Lotteries may gamble on
Dennis Cauchon, USA TODAY
states are considering selling lottery tickets on the
Internet, a change that could usher in a new era in how
such tickets are purchased.
Online lottery sales would be limited to residents
within the state. But Internet lottery sales are
expected to spread quickly to other states if the
practice proves popular, advocates of the idea say.
"Every state is looking at it," says Georgia state Rep.
Terry Barnard, a Republican whose bill authorizing
Internet sales passed the Georgia House of
Representatives last month. The Senate adjourned before
officials hope the Internet will boost lottery sales,
which have been sluggish in some states because of
competition from casinos and Internet gambling.
bottom line is: It will make more money and help school
funding," says Illinois state Sen. John Cullerton, a
Democrat. The Illinois Senate approved online sales
April 14 and sent the bill to the House.
said for 10 years that Internet lottery sales are just
around the corner, and I may finally be proved right,"
says Charles Strutt, executive director of the
Multi-State Lottery Association, which runs the
Internet sales are "the next logical step to make life
easier for our players," says Rick Wiser, executive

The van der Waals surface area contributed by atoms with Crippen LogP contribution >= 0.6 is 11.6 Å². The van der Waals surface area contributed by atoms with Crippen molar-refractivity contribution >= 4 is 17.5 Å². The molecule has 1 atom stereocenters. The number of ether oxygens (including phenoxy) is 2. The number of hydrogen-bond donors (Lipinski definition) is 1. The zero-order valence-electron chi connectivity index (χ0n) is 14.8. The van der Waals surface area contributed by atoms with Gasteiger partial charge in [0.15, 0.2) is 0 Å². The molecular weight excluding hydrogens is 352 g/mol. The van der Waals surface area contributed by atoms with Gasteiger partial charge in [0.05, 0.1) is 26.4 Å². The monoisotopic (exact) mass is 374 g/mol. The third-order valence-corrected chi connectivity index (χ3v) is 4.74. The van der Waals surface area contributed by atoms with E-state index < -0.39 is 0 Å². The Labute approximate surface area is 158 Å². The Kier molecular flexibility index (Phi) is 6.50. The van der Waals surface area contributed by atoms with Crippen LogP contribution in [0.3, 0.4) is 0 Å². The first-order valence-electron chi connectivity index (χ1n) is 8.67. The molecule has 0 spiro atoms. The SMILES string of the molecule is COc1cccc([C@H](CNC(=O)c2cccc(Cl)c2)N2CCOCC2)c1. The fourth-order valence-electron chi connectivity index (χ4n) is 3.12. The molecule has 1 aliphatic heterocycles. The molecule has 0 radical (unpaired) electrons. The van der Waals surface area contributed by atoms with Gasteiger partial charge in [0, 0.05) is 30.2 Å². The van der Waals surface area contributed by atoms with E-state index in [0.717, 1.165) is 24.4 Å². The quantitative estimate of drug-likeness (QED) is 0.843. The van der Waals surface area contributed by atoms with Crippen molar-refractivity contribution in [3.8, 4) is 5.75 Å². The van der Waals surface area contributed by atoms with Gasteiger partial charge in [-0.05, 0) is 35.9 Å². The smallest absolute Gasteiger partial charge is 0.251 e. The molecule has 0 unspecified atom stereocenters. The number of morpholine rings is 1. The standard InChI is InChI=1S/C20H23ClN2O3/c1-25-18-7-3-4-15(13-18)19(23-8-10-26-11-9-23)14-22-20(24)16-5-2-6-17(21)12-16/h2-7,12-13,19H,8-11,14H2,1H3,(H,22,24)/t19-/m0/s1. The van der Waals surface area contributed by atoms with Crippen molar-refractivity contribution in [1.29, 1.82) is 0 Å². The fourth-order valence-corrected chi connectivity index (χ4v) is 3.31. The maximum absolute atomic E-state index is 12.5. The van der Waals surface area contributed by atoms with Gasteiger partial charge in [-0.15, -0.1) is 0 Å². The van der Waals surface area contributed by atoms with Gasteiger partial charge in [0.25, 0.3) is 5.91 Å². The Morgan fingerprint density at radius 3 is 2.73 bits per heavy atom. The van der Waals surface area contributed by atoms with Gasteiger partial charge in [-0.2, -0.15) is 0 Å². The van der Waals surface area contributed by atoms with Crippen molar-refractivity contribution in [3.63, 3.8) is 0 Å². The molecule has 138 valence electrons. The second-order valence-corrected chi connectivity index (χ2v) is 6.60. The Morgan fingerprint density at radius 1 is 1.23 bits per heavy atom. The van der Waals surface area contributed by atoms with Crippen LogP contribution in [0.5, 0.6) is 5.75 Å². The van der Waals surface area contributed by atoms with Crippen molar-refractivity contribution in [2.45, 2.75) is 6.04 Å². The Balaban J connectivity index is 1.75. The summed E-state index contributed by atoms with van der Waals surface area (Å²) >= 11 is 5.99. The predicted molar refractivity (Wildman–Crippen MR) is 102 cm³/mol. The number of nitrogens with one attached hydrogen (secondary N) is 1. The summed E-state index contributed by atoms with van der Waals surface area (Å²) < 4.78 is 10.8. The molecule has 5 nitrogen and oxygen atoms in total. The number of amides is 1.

director of New Hampshire lottery, which was the
nation's first when it began in 1964.
states and Washington, D.C., have lotteries. Oklahoma
will start one in October and is looking at online
sales. North Carolina also is considering a lottery.
Lottery sales were $49.4 billion in 2004, according to
the North American Association of State and Provincial
Lotteries. Once prizes and administrative costs were
paid, $15.1 billion was left in revenue for states.
Throughout the USA, 64% of lottery profits go to
education funding, the association says.
Internet sales have drawn opposition from gambling
opponents. "My biggest concern is that teens could get
lottery tickets and start gambling online," says Guy
Clark, chairman of the National Coalition Against
Internet lottery sales will expand a bad public policy
that hits hardest on the poor, who spend a greater
portion of their income on tickets than the affluent,
says Alicia Hansen of the Tax Foundation, which studies
tax policy. "If one state starts, other states will
follow because legislators feel they have to compete to
get all the revenue they can," she says.
Cullerton says Internet sales would bring more affluent
families to the lottery, reducing states' dependence on
the poor to drive sales. "This is no more an expansion
of gambling than putting a new lottery terminal in a
convenience store," he says.
Legislators are placing tight restrictions on Internet
lottery sales. Georgia would limit sales to $5 per day
and not allow credit card purchases. Debit cards could
be used. A buyer would have to open an account and show
identification in a convenience store before purchasing
Cullerton says teenagers and out-of-state residents can
be kept from playing the lottery by requiring
identification to open an account.